Id/Vgs and Threshold Voltage Extraction

mos1ex01.in : Id/Vgs and Threshold Voltage Extraction

Requires: SSuprem 4/S-Pisces
Minimum Versions: Athena 5.22.1.R, Atlas 5.22.1.R

Basic MOS Athena to Atlas interface example simulating an Id/Vgs curve and extracting threshold voltage and other SPICE parameters. No advanced features are used in this example so as to demonstrate simple functionality. This example demonstrates:

  • Process simulation of a MOS transistor in Athena
  • Process parameter extraction (eg. oxide thicknesses)
  • Autointerface between Athena and Atlas
  • Aimple Id/Vgs curve generation with Vds=0.1V
  • Parameter extraction for Vt, linear gain (beta) and mobility rolloff (theta)

The process simulation in SSuprem 4 follows a standard LDD MOS process. The process steps are simplified and default models are used to give a fast runtime. The polysilicon gate is formed by a simple geometrical etch. Before this point the simulation is essentially one dimensional and hence is run in Athena's 1D mode. After the poly etch, the structure converts to 2D.

The grid used in this example is defined quite tightly. However the statement init ... spac.mult=3 relaxes the mesh in X and Y directions by a factor of three. A more typical mesh for MOS simulation can be obtained by setting spac.mult=1 .

Using DeckBuild's auto-interface, the process simulation structure will be passed into Atlas automatically. This auto-interface therefore allows global optimization from process simulation to device simulation to SPICE model parameter extraction.

The extract statement at the end of the file is used to calculate the oxide thickness at that point. The value returned here may be used as an optimization target for calibration. Refer to the Interactive Tools of the Virtual Wafer Fab manual for instruction in the use of the Optimizer . This value will be appended to a file in the current working directory called results.final. When using the VWF automation tools, extract values are logged to the worksheet for RSM modeling. Significant use of extract statements is strongly recommended, especially at points where in-line Fab measurements are taken.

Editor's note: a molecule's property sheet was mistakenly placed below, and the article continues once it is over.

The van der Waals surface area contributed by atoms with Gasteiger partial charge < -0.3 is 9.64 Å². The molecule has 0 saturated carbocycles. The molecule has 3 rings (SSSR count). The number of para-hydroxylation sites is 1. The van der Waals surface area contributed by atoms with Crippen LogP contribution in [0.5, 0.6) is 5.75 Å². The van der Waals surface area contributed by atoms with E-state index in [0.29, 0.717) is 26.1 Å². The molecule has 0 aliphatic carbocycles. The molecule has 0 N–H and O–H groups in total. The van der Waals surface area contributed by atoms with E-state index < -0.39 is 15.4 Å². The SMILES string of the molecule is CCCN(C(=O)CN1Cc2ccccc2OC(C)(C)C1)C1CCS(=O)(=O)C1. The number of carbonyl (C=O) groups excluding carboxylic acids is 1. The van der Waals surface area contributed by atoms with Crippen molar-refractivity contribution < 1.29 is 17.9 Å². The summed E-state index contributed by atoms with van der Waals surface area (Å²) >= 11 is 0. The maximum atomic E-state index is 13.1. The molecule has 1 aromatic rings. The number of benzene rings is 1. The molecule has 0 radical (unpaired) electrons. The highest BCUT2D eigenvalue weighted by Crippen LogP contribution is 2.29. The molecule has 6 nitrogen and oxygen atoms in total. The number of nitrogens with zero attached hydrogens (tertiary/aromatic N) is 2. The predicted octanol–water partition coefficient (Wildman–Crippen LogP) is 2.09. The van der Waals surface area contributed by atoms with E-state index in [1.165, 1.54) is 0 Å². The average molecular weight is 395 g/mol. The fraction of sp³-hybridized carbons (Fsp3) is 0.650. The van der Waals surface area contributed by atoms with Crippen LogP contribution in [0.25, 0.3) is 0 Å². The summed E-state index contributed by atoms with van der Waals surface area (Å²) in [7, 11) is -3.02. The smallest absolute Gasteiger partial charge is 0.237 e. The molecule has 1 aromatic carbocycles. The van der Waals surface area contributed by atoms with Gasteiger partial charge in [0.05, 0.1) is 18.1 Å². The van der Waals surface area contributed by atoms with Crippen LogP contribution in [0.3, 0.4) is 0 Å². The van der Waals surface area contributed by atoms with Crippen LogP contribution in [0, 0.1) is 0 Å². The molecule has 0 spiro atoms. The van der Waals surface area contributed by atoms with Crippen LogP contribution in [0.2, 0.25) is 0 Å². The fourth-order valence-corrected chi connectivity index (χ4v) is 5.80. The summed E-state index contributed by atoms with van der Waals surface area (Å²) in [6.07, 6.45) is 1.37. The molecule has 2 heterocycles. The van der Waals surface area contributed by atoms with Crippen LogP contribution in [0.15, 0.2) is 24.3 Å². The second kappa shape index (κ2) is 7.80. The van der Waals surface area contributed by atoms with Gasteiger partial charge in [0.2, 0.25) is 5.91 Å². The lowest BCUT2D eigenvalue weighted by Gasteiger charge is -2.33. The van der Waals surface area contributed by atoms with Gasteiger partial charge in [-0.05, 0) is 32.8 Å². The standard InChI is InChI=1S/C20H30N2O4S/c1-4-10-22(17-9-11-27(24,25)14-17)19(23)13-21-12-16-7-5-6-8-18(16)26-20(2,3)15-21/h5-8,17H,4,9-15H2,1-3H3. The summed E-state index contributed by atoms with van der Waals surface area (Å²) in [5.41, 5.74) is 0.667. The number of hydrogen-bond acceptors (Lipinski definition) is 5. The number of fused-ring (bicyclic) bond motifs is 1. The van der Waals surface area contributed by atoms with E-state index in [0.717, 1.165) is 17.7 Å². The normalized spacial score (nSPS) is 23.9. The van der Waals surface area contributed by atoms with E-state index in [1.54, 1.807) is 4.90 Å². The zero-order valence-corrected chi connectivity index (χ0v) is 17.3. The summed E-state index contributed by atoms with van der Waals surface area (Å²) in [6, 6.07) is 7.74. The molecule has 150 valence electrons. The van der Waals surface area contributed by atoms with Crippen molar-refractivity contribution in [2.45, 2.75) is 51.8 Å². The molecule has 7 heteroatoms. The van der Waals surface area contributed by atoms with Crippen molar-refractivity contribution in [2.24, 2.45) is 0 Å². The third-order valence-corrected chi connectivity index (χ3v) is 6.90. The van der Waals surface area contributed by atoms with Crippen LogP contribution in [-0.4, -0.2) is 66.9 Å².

Electrodes are defined at the end of the process simulation. Metal is deposited and patterned. Then electrode statements are used to define the metal regions plus the polysilicon as electrodes for use in Atlas.

In Atlas the first task is to define the models and material parameters for the simulation. The contact statement is used to define the workfunction of the gate electrodes, while the interface statement defines the fixed charge at the silicon/oxide interface. For simple MOS simulation the parameters CVT and SRH define the recommended models. CVT sets a general purpose mobility model including concentration, temperature, parallel field and transverse field dependence. For more complete MOS simulations of short channel lengths, energy balance simulation might be used.

The statement solve init is used to solve the thermal equilibrium case. After this the voltages can be ramped. It is recommended to use small steps at first when ramping voltages. Once two non-zero biases have been obtained, the program uses a projection as initial guesses to further bias points. The projection method allows larger voltage steps to be taken. The syntax method trap enables Atlas to cut user-defined voltage steps in half if convergence is not obtained. This is a highly recommended option and is turned on by default.

The unique feature of this example is the IV data simulated and the extraction syntax used. The model, interface and contact statements in Atlas are also as in the previous example.

The sequence of solve statements is set to ramp the gate bias with the drain voltage at 0.1V. Solutions are obtained at 0.25V intervals up to 3.0V. All terminal characteristics are saved to the file mos1ex02_1.log as specified in the log statement.

The extract statements at the end of the file are used to measure the threshold voltage and other SPICE parameters. The results from the extract statements are printed in the run-time output, saved to a file called results.final and optionally used in the optimizer or VWF automation tools. The syntax used in these statements is freely composed of operators such as maximum value (max) and simulation results such as drain current (i."drain"). The name parameter specifies only a user-defined label. The routines are not hard-coded to these names. Thus the first extraction statement reads: extract the value called nvt found by taking the x intercept of the maximum slope to the curve of drain voltage vs. drain current and subtracting half the drain voltage. This is just one possible definition of threshold voltage. Current search methods are also possible and are described under the DIBL example later in this section. The VWF interactive tools manual has details of the extract syntax.

The second extract statement measures the gain (or Beta). This is defined as the value of the steepest slope to the Id/Vgs curve divided by the drain voltage. The final extraction is for the SPICE level 3 mobility roll-off parameter (or Theta). This syntax shows the use of the syntax: $"nvt" and $"nbeta" . This tells DeckBuild to substitute the previously extracted values of threshold and beta into this places in the equation.

To load and run this example, select the Load example button in DeckBuild. This will copy the input file and any support files to your current working directory. Select the run button to execute the example.